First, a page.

The F8 can record at 24-bit/192 kHz resolution and is equipped with onboard limiters designed to provide overload protection. Limiting can be applied to all 8 channels simultaneously at full resolution, with 10 dB of headroom and controls for setting threshold, attack, and release.

Time code with pinpoint accuracy
The F8’s time code is state-of-the-art. It utilizes a precision oscillator that generates time code at 0.2 ppm accuracy, enabling rock-solid syncing of audio and video.

The F8 supports all standard dropframe and non-drop formats, and can jam sync to time code being provided by external devices. An input and output are provided on standard BNC connectors, enabling easy integration into any rig.

ZOOM F8 image 2

The Features

The F8 provides every option you need to create professional field recordings:

* Phantom power (+24V/+48V) can be turned on and off for each preamp individually.
* Plug in any Zoom mic capsule.
* 10 tracks—8 input channels, plus a stereo mix track*—allow you to simultaneously record stereo and surround sound.
* An onboard mixer with flexible routing of all inputs and outputs (pre- and post-fader). Each channel has controls for pan, input/output delay, filtering, and limiting.
* The F8 can be mounted to a tripod and attached to your camera using the included mounting bracket.
* Stereo mix track not recorded when 192 kHz sampling rate is selected

Learn more about the Zoom F8 Here (purchase here).

(cover photo credit: snap from Zoom)


  1. But what about sound quality? TEAC/TASCAM’s analog products were notorious for dry, grainy sound. Their Hi8 DAT recorder was “blah” sounding. (I never should have bought it.)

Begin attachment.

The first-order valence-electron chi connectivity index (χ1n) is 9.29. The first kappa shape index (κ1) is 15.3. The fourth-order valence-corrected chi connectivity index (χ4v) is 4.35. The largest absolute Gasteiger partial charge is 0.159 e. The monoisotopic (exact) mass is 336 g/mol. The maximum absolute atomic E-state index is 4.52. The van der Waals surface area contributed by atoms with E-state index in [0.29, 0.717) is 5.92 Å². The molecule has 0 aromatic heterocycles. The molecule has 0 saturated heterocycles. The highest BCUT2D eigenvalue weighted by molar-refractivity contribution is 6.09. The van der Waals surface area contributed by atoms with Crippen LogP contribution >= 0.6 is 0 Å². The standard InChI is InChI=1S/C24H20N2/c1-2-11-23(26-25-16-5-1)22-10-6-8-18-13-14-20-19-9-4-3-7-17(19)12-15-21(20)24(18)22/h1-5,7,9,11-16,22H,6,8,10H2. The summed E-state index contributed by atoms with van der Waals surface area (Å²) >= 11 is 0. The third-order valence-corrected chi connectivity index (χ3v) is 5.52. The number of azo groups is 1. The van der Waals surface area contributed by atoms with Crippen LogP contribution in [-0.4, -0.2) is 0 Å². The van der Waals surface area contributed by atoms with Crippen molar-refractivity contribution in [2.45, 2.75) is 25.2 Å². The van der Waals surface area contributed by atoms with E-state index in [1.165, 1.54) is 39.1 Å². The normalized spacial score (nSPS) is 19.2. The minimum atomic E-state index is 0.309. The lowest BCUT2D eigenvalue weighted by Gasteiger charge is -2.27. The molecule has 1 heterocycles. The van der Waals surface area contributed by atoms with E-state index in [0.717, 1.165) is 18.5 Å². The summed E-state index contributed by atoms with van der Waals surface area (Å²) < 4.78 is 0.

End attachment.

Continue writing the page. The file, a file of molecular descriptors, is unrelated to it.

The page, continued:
Audiophiles have nothing to be excited about, unless the Zoom F8 is a truly high-fidelity product.

  2. This all appears great in theory. A lot depends on the quality of the preamps, the noise floor and the durability / reliability of the product. Hence the cost of units like sound devices that have much less in the way of “features”. Ultimately sound quality and robustness in the field is everything. If this lives up to the hype…could be a game-changer.

  3. I’ve been using the F8 for about 4 weeks on corporate video pieces and am overall quite happy with it. I don’t believe this is a Sound Devices killer, however. The preamps are quite impressive. To me, they sound very much like the preamps on the Sound Devices 744T. The dynamic range spec of the A/D converters is 120dB and subjectively, they do seem to have much more dynamic range than you get from any of the other sub $1000 Zoom or Tascam recorders.
    Where it does not compete with Sound Devices is on things like the input limiters (they are in the digital stage, so distortion can occur before the audio signal ever gets to the limiter). This alone is a show stopper for many pros. Outputs are rather limited (consumer level line out) so the F8 is probably not a great fit for larger productions where feeds to a camera or physical mixer are required.
    Overall build quality is quite good and robust. I love that they included a DC lemo input so that I can power it for 25 hours with an Anton Bauer battery. The potentiometers (aka “knobs” for non sound engineers”) are only for adjusting gain and aren’t suitable for mixing. However, the iOS app that you can use for mixing is clever, though again, many pros may not be inclined to use a virtual mixer for critical jobs. I’ve found the latency to be quite good with the app, though there are still definitely benefits to having physical faders in a proper physical mixer.
    My opinion is that Zoom has filled an intermediate niche quite nicely, but I would not say that they are poised to take Sound Devices out of business with the F8. The niche the F8 serves is enthusiast low and no-budget filmmakers. And for them (me included), I think this is a great device.

  4. planetMitch curtisjudd That’s a great review indeed, been looking up online on real world feedback. Thanks!